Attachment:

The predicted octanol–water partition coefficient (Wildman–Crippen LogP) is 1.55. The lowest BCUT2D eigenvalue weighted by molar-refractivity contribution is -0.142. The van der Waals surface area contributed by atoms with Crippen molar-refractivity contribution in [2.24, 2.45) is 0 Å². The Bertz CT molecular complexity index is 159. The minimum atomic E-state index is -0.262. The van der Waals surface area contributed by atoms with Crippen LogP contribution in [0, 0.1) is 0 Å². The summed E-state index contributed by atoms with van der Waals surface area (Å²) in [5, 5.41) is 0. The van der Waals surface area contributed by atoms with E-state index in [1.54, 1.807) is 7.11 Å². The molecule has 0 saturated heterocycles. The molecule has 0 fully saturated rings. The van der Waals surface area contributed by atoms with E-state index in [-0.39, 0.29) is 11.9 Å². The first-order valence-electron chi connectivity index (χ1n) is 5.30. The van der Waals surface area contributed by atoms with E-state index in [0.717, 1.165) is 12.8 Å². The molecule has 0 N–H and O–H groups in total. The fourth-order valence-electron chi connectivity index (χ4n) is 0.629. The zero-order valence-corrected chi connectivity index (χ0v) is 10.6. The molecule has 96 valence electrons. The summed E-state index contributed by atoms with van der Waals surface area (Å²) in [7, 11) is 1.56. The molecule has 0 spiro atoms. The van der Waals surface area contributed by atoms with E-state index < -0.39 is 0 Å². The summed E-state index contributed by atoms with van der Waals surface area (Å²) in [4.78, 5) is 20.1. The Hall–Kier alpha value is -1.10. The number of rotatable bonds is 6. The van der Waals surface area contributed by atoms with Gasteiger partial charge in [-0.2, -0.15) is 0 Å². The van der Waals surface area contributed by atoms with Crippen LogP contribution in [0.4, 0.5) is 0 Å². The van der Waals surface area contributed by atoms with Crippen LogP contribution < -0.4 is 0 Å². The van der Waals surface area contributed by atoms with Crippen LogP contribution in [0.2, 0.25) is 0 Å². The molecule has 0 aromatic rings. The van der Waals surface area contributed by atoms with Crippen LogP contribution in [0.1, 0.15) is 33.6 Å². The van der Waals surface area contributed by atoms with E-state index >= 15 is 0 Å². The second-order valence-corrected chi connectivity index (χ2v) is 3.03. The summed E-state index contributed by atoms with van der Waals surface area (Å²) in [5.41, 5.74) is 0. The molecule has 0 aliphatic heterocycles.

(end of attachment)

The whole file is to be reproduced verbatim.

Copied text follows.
The predicted octanol–water partition coefficient (Wildman–Crippen LogP) is 1.55. The lowest BCUT2D eigenvalue weighted by molar-refractivity contribution is -0.142. The van der Waals surface area contributed by atoms with Crippen molar-refractivity contribution in [2.24, 2.45) is 0 Å². The Bertz CT molecular complexity index is 159. The minimum atomic E-state index is -0.262. The van der Waals surface area contributed by atoms with Crippen LogP contribution in [0, 0.1) is 0 Å². The summed E-state index contributed by atoms with van der Waals surface area (Å²) in [5, 5.41) is 0. The van der Waals surface area contributed by atoms with E-state index in [1.54, 1.807) is 7.11 Å². The molecule has 0 saturated heterocycles. The molecule has 0 fully saturated rings. The van der Waals surface area contributed by atoms with E-state index in [-0.39, 0.29) is 11.9 Å². The first-order valence-electron chi connectivity index (χ1n) is 5.30. The van der Waals surface area contributed by atoms with E-state index in [0.717, 1.165) is 12.8 Å². The molecule has 0 N–H and O–H groups in total. The fourth-order valence-electron chi connectivity index (χ4n) is 0.629. The zero-order valence-corrected chi connectivity index (χ0v) is 10.6. The molecule has 96 valence electrons. The summed E-state index contributed by atoms with van der Waals surface area (Å²) in [7, 11) is 1.56. The molecule has 0 spiro atoms. The van der Waals surface area contributed by atoms with E-state index < -0.39 is 0 Å². The summed E-state index contributed by atoms with van der Waals surface area (Å²) in [4.78, 5) is 20.1. The Hall–Kier alpha value is -1.10. The number of rotatable bonds is 6. The van der Waals surface area contributed by atoms with Gasteiger partial charge in [-0.2, -0.15) is 0 Å². The van der Waals surface area contributed by atoms with Crippen LogP contribution in [0.4, 0.5) is 0 Å². The van der Waals surface area contributed by atoms with Crippen LogP contribution < -0.4 is 0 Å². The van der Waals surface area contributed by atoms with Crippen LogP contribution in [0.2, 0.25) is 0 Å². The molecule has 0 aromatic rings. The van der Waals surface area contributed by atoms with Crippen LogP contribution in [0.1, 0.15) is 33.6 Å². The van der Waals surface area contributed by atoms with E-state index >= 15 is 0 Å². The second-order valence-corrected chi connectivity index (χ2v) is 3.03. The summed E-state index contributed by atoms with van der Waals surface area (Å²) in [5.41, 5.74) is 0. The molecule has 0 aliphatic heterocycles.